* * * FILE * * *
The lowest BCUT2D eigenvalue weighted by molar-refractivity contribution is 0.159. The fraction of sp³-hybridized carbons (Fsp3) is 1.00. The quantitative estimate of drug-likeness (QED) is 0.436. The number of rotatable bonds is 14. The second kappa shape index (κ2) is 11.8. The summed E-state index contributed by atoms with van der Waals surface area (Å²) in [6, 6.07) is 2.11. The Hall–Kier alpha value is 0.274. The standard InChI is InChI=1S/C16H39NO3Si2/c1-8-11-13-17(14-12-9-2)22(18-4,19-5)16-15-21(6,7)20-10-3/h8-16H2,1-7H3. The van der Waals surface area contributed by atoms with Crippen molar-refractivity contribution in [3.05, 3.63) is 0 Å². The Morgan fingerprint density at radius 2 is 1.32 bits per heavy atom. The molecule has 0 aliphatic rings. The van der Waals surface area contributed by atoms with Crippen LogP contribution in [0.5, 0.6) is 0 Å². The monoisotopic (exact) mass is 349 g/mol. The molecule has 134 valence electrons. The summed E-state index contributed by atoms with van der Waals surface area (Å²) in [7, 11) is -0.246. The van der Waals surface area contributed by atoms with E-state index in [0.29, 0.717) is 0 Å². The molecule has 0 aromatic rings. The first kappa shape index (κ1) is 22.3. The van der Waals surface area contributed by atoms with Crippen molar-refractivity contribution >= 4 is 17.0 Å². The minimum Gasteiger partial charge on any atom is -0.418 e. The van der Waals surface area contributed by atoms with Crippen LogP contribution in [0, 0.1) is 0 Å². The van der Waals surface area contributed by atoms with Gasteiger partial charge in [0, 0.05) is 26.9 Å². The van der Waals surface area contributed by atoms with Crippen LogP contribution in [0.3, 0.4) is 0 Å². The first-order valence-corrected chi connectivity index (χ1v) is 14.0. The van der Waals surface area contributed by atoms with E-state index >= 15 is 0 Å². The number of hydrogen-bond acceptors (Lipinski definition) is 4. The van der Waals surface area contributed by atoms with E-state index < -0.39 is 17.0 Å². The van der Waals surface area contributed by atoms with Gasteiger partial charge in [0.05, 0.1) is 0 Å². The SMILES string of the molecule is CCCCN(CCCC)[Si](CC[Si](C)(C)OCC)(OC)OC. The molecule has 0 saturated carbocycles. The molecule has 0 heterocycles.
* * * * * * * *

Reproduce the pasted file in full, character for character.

The lowest BCUT2D eigenvalue weighted by molar-refractivity contribution is 0.159. The fraction of sp³-hybridized carbons (Fsp3) is 1.00. The quantitative estimate of drug-likeness (QED) is 0.436. The number of rotatable bonds is 14. The second kappa shape index (κ2) is 11.8. The summed E-state index contributed by atoms with van der Waals surface area (Å²) in [6, 6.07) is 2.11. The Hall–Kier alpha value is 0.274. The standard InChI is InChI=1S/C16H39NO3Si2/c1-8-11-13-17(14-12-9-2)22(18-4,19-5)16-15-21(6,7)20-10-3/h8-16H2,1-7H3. The van der Waals surface area contributed by atoms with Crippen molar-refractivity contribution in [3.05, 3.63) is 0 Å². The Morgan fingerprint density at radius 2 is 1.32 bits per heavy atom. The molecule has 0 aliphatic rings. The van der Waals surface area contributed by atoms with Crippen LogP contribution in [0.5, 0.6) is 0 Å². The monoisotopic (exact) mass is 349 g/mol. The molecule has 134 valence electrons. The summed E-state index contributed by atoms with van der Waals surface area (Å²) in [7, 11) is -0.246. The van der Waals surface area contributed by atoms with E-state index in [0.29, 0.717) is 0 Å². The molecule has 0 aromatic rings. The first kappa shape index (κ1) is 22.3. The van der Waals surface area contributed by atoms with Crippen molar-refractivity contribution >= 4 is 17.0 Å². The minimum Gasteiger partial charge on any atom is -0.418 e. The van der Waals surface area contributed by atoms with Crippen LogP contribution in [0, 0.1) is 0 Å². The van der Waals surface area contributed by atoms with Gasteiger partial charge in [0, 0.05) is 26.9 Å². The van der Waals surface area contributed by atoms with Crippen LogP contribution in [0.3, 0.4) is 0 Å². The first-order valence-corrected chi connectivity index (χ1v) is 14.0. The van der Waals surface area contributed by atoms with E-state index >= 15 is 0 Å². The number of hydrogen-bond acceptors (Lipinski definition) is 4. The van der Waals surface area contributed by atoms with E-state index < -0.39 is 17.0 Å². The van der Waals surface area contributed by atoms with Gasteiger partial charge in [0.05, 0.1) is 0 Å². The SMILES string of the molecule is CCCCN(CCCC)[Si](CC[Si](C)(C)OCC)(OC)OC. The molecule has 0 saturated carbocycles. The molecule has 0 heterocycles.